On March 1, 2022, the EUA hosted a webinar entitled Women in academia: breaking the glass ceiling or rebuilding the house? In the U.S., we have often talked about the glass ceiling(s) and thus, I was intrigued by the notion of ‘rebuilding the house” which I believe is the path to follow. Although ‘breaking the glass ceiling’ is still important, I would encourage efforts that take on the system (the house) and rebuild it to be more inclusive, welcoming, and affirming.
Prior to the webinar, the EUA published a report in November 2019 which provided an overview of inclusion and diversity at 159 higher education institutions in 36 European systems and provided the foundation for university leadership to develop and implement strategies to build more inclusive higher education. The webinar presentations and discussion were mostly about women in academia including those in leadership positions in Europe. The panelists provided an update on demographic data and interactive website, and strove to address the following questions: Is gender parity now a reality in academia? Are more women from all backgrounds taking on leadership positions in academia? How can academia benefit from this cultural change?
The panelists shared detailed information about women in European higher education, offered their reflections on women in academia and their journey to leadership, and shared some strategies for change. The panelists and links to their presentations included:
- Annick Castiaux, Rector, University of Namur, Belgium (narrative about her journey into academic leadership – see YouTube recording)
- Mina Stareva, Head of Sector – Gender, DG Research and Innovation, European Commission
- Ella Ghosh, Senior Advisor at the Committee for Gender Balance and Diversity in Research (KIF), Norway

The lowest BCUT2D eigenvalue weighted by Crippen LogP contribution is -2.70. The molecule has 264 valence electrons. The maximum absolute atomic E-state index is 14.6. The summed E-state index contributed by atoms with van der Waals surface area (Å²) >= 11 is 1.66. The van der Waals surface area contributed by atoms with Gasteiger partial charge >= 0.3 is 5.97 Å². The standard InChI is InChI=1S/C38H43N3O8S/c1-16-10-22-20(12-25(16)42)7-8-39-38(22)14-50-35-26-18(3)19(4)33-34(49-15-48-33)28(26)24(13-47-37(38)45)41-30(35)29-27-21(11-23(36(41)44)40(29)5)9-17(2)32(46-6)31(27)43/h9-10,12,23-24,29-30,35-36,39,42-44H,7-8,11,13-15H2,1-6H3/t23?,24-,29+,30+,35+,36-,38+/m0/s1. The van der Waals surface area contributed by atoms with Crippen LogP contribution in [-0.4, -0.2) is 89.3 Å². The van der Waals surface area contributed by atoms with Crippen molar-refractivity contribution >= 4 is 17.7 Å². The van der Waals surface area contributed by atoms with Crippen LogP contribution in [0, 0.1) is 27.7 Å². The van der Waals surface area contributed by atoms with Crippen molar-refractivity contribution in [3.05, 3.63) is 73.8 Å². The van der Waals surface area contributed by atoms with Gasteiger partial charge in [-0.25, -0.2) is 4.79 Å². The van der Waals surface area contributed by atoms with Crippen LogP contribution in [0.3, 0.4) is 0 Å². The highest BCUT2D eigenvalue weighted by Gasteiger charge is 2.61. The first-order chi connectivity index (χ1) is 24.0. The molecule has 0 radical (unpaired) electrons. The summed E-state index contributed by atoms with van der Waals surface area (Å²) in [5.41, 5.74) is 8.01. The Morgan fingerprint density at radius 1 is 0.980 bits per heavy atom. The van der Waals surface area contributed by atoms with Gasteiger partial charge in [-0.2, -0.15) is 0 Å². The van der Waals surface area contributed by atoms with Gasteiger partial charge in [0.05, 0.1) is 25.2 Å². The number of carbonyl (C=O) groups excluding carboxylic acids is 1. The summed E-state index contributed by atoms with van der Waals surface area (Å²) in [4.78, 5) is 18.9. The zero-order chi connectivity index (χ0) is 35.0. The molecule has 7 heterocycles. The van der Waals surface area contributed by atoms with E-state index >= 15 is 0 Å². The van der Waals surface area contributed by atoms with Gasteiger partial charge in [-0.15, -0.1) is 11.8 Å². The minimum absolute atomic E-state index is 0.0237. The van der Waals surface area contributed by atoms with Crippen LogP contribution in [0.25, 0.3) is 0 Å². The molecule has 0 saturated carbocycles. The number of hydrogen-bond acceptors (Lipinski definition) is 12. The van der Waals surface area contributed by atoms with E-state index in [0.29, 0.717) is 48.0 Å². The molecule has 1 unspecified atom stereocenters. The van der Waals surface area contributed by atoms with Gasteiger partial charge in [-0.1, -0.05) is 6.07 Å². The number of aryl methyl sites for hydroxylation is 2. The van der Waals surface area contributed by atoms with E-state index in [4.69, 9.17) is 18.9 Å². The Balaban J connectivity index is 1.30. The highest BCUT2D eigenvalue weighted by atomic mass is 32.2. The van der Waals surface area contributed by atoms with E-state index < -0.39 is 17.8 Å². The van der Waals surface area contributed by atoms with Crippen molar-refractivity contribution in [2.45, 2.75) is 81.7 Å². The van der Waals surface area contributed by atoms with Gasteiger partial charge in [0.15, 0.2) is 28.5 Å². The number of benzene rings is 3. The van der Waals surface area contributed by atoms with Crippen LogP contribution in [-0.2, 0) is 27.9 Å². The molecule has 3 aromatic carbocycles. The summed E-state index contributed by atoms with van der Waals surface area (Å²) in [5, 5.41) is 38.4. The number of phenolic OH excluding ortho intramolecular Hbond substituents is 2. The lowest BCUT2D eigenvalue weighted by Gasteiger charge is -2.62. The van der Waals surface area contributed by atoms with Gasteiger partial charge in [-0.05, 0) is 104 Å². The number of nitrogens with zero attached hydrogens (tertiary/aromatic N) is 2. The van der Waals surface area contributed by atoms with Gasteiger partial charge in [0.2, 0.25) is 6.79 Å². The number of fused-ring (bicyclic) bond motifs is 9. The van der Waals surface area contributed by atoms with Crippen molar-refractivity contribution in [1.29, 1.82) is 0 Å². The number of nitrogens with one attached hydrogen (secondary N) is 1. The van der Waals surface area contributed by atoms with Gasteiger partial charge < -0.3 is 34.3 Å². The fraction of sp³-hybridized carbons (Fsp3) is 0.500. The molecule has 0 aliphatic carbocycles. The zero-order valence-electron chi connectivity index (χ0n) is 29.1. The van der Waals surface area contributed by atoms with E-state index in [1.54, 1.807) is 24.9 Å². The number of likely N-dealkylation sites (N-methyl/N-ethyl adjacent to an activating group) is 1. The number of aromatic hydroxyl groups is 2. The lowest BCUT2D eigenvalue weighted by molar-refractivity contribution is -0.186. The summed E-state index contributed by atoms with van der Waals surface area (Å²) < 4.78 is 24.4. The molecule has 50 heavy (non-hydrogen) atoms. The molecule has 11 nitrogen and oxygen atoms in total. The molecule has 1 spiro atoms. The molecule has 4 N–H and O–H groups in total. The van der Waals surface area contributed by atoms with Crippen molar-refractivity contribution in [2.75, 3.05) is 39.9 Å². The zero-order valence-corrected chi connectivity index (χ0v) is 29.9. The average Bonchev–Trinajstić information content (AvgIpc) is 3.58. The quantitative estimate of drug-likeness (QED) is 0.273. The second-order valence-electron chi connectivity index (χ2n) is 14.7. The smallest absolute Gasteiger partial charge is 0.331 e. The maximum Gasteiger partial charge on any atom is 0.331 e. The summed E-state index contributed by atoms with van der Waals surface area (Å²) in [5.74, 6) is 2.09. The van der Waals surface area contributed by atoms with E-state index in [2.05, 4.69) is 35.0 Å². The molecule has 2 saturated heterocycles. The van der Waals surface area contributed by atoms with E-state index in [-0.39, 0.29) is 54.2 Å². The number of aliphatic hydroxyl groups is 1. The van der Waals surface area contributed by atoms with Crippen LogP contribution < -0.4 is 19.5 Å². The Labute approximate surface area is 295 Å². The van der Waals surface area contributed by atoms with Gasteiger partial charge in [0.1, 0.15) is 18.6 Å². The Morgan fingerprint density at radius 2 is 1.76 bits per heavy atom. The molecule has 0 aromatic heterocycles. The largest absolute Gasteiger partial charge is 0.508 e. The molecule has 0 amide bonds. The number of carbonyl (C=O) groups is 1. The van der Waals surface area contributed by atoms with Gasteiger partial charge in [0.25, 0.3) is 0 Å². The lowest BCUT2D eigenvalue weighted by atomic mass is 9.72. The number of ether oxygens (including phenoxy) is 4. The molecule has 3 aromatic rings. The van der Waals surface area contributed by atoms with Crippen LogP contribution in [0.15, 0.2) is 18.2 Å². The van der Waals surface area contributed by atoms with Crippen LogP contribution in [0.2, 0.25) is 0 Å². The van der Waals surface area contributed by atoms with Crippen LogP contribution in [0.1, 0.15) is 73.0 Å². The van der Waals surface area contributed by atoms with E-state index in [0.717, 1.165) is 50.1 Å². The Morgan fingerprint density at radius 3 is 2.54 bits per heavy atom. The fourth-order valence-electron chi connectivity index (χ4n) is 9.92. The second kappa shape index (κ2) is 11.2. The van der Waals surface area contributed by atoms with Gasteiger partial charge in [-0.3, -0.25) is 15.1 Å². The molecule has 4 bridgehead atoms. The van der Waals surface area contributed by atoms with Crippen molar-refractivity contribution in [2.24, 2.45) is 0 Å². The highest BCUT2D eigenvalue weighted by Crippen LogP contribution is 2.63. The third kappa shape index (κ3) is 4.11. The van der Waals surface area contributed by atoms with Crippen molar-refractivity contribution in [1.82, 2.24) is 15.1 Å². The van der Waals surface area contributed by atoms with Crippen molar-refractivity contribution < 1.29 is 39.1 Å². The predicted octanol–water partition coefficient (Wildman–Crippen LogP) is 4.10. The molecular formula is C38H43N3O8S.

- Kathrin Müller, project manager, U-Multirank, Germany
- Kamila Kozirog, Policy & Project Officer, EUA
- Thomas Jørgensen, Senior Policy Coordinator, EUA
The webinar and the handouts are available on the EUA website and YouTube Channel. On this topic and others (open science, inclusion, teaching/learning), the EUA has made tremendous progress over the past 20+ years of its existence and nations around the world, including the U.S., should take note and learn from their experiences.
Although the focus of the webinar was about women in academia, there was also some mention of others who tend to be marginalized from and within academia. From my perspective, inclusion of this kind will need rebuilding of the system and will require systemic change.
Toward the end of the webinar, the issue of work-life balance arose and was quickly identified primarily as for women (and men) around child care. The notion of work-life balance also applied to elder care. In the U.S., we have had these discussions and have expanded these work-life balance efforts however they are so named but they are still mostly situated from the gender perspective. Work-life initiatives should be expanded beyond the notion of work life balance routinely beyond gender and family responsibilities to include others experiencing work-life disruption due to personal crisis and individual challenges such as disability, mental and physical health, and even social injustices. At the Virginia Tech Graduate School, the work-life assistance program also started with female graduate students for birth and adoption and expanded to include male graduate students within a couple of years. More recently, the program was expanded to include what we called significant life events (e.g., elder care, family or personal crisis, death).
Shall we break the glass ceiling or rebuild the house? We must change the system and rebuild the house.